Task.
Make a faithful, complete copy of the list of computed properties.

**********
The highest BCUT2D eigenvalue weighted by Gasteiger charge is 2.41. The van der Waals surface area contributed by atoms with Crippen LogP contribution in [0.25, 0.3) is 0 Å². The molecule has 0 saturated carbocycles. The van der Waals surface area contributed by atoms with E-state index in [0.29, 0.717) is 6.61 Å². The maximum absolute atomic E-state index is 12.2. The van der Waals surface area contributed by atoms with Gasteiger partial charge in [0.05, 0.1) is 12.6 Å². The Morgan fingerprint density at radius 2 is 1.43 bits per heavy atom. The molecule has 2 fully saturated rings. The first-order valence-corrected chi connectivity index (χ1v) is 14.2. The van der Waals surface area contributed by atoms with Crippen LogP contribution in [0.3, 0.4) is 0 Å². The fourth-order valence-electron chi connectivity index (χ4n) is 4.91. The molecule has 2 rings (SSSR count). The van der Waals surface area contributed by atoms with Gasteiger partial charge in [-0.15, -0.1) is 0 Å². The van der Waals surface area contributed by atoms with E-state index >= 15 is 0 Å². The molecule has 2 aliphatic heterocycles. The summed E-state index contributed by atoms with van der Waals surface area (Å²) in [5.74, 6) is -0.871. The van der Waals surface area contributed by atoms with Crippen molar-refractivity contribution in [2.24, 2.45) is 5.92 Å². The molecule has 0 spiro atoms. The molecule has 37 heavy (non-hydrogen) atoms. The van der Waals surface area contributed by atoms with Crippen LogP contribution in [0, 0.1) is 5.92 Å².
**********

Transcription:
The highest BCUT2D eigenvalue weighted by Gasteiger charge is 2.41. The van der Waals surface area contributed by atoms with Crippen LogP contribution in [0.25, 0.3) is 0 Å². The molecule has 0 saturated carbocycles. The van der Waals surface area contributed by atoms with E-state index in [0.29, 0.717) is 6.61 Å². The maximum absolute atomic E-state index is 12.2. The van der Waals surface area contributed by atoms with Gasteiger partial charge in [0.05, 0.1) is 12.6 Å². The Morgan fingerprint density at radius 2 is 1.43 bits per heavy atom. The molecule has 2 fully saturated rings. The first-order valence-corrected chi connectivity index (χ1v) is 14.2. The van der Waals surface area contributed by atoms with Crippen LogP contribution in [0.3, 0.4) is 0 Å². The fourth-order valence-electron chi connectivity index (χ4n) is 4.91. The molecule has 2 rings (SSSR count). The van der Waals surface area contributed by atoms with Gasteiger partial charge in [-0.15, -0.1) is 0 Å². The van der Waals surface area contributed by atoms with E-state index >= 15 is 0 Å². The molecule has 2 aliphatic heterocycles. The summed E-state index contributed by atoms with van der Waals surface area (Å²) in [5.74, 6) is -0.871. The van der Waals surface area contributed by atoms with Crippen molar-refractivity contribution in [2.24, 2.45) is 5.92 Å². The molecule has 0 spiro atoms. The molecule has 37 heavy (non-hydrogen) atoms. The van der Waals surface area contributed by atoms with Crippen LogP contribution in [0, 0.1) is 5.92 Å².